The true benefit of education cannot be determined at the end of a class, the completion of a semester, or even at the passage of a gate, because you have not been confronted with the true test of your learning. You have not yet used what you have learned in a new situation, to see if you know how to reshape the sinew of learning, to fashion a new response from rote facts and learned processes.
What I just described is innovation. Innovation does not take place when something works, but when conditions change and what we once thought adequate no longer serves to inform, inspire or even make due. The pearl is not secreted by a oyster when it is comfortable, but when it is irritated.
Each of us has our own tolerance for change, our own threshold of irritability, our own slant on what needs to be improved. So change takes place in uneven fits and starts. It has no pattern until we apply one. The pattern is itself an invention.
If that is true, the only thing we can do to prepare is to learn how to learn. To read and doodle, to rearrange Post-it Notes on a refrigerator door, to build mind maps and take notes on the back of envelops, to drag string from one thought to another to create a visceral connection between ideas. We must embrace change. We must become an avatar and wonder through Second Life. We must download apps, we must write on the walls of our friends. We must post pictures that record history, inspire us or just capture our humanity. We must blog about what we learned today, even if nobody reads it. The very act of composing a blog makes us focus our thoughts, reinforce what we have learned. We must also document the questions we need to ask tomorrow.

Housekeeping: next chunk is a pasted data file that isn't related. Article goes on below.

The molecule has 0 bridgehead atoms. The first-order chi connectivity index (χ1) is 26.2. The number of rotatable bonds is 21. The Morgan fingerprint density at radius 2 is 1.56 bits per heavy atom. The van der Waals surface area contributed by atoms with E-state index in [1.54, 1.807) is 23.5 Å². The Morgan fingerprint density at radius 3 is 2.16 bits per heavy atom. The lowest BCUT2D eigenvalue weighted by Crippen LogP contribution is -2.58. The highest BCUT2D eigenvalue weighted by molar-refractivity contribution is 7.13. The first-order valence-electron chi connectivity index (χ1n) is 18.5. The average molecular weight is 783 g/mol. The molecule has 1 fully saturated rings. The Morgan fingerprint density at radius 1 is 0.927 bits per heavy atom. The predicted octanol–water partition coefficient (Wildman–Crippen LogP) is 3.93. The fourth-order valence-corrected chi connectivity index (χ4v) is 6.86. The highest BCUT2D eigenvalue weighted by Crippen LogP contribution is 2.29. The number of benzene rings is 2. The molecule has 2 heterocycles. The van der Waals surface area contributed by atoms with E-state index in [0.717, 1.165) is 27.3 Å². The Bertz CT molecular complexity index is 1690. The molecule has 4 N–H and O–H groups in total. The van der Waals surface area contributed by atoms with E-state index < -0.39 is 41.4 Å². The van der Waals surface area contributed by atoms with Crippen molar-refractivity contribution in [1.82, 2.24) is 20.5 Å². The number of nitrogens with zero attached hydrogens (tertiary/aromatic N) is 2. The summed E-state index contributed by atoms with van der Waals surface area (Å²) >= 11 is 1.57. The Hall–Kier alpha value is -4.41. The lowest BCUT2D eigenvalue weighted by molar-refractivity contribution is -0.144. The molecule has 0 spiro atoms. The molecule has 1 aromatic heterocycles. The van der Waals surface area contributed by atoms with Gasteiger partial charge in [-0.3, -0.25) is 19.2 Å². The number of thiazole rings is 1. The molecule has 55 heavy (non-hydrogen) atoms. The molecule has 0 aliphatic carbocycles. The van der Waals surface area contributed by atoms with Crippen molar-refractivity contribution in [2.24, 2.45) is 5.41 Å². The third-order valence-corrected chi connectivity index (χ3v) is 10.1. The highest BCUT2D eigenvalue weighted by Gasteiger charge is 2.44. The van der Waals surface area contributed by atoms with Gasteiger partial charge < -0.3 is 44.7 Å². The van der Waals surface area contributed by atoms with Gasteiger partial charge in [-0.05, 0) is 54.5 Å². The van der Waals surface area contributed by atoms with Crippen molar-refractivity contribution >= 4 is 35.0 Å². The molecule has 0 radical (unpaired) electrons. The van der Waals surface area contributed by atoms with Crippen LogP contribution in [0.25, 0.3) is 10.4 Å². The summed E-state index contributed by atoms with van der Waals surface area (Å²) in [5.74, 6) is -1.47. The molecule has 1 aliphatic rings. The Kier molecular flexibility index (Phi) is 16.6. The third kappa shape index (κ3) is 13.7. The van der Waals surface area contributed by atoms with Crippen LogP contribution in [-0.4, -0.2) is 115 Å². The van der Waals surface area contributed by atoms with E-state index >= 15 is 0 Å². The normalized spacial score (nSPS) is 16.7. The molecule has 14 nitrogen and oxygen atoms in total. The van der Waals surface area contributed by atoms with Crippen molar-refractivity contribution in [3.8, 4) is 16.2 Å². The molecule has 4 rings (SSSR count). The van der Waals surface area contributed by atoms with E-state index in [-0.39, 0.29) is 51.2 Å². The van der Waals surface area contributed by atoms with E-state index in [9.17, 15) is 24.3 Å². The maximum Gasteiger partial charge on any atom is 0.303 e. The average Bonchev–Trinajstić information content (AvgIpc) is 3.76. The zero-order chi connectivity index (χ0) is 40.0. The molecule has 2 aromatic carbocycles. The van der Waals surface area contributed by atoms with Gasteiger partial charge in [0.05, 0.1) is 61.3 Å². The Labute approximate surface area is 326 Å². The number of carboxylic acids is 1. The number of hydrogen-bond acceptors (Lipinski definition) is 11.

Remember that the right answers are contextual. In the 1920s, a test on the planets in the solar system stopped at Neptune. It was not wrong, test writers just didn’t know about Pluto. In 90 years we may well teach a physics where Einstein is a footnote. Or we may find his legacy reinforced by the shape of a grand unified theory he pursued his entire life. In a world of science, “facts” change regularly. The late evolutionary biologist Stephen Jay Gould often said that if we rewound history and played it back again, the world would be a very different place. The future is full of contingent moments that don’t have right answers. Those moments will rely on courage in light of incomplete data, false perceptions and faulty reasoning — but we will need to move forward nonetheless. Learning how to learn is the only preparation for change.
As I said at the beginning, I am an anti-futurist. But being anti- or not, this is a particularly important year for futurists. Not because there is anything special about what is happening, but because most organizations look out 10 years. So this is the year of 2020 vision, and everyone wants to be cute.
So let me leave you with some images of the Bellevue College graduation my 2020 vision.
Many learning experiences look like games